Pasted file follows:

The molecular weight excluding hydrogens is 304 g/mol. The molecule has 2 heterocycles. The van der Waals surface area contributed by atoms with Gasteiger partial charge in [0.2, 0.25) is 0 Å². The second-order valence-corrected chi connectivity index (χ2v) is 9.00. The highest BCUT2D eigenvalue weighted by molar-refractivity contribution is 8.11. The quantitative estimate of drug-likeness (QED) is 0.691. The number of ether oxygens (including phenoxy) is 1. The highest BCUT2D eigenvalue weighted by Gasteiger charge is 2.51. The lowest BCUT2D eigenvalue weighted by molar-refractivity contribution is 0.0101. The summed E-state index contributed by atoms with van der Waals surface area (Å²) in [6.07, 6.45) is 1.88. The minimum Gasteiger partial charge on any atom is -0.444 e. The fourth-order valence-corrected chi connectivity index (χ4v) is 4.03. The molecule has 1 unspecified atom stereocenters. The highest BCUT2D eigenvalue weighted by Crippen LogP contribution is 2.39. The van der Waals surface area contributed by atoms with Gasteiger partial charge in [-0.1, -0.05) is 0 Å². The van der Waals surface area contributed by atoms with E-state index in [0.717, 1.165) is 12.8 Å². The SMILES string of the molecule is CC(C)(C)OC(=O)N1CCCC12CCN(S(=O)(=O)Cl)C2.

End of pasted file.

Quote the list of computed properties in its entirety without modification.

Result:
The molecular weight excluding hydrogens is 304 g/mol. The molecule has 2 heterocycles. The van der Waals surface area contributed by atoms with Gasteiger partial charge in [0.2, 0.25) is 0 Å². The second-order valence-corrected chi connectivity index (χ2v) is 9.00. The highest BCUT2D eigenvalue weighted by molar-refractivity contribution is 8.11. The quantitative estimate of drug-likeness (QED) is 0.691. The number of ether oxygens (including phenoxy) is 1. The highest BCUT2D eigenvalue weighted by Gasteiger charge is 2.51. The lowest BCUT2D eigenvalue weighted by molar-refractivity contribution is 0.0101. The summed E-state index contributed by atoms with van der Waals surface area (Å²) in [6.07, 6.45) is 1.88. The minimum Gasteiger partial charge on any atom is -0.444 e. The fourth-order valence-corrected chi connectivity index (χ4v) is 4.03. The molecule has 1 unspecified atom stereocenters. The highest BCUT2D eigenvalue weighted by Crippen LogP contribution is 2.39. The van der Waals surface area contributed by atoms with Gasteiger partial charge in [-0.1, -0.05) is 0 Å². The van der Waals surface area contributed by atoms with E-state index in [0.717, 1.165) is 12.8 Å². The SMILES string of the molecule is CC(C)(C)OC(=O)N1CCCC12CCN(S(=O)(=O)Cl)C2.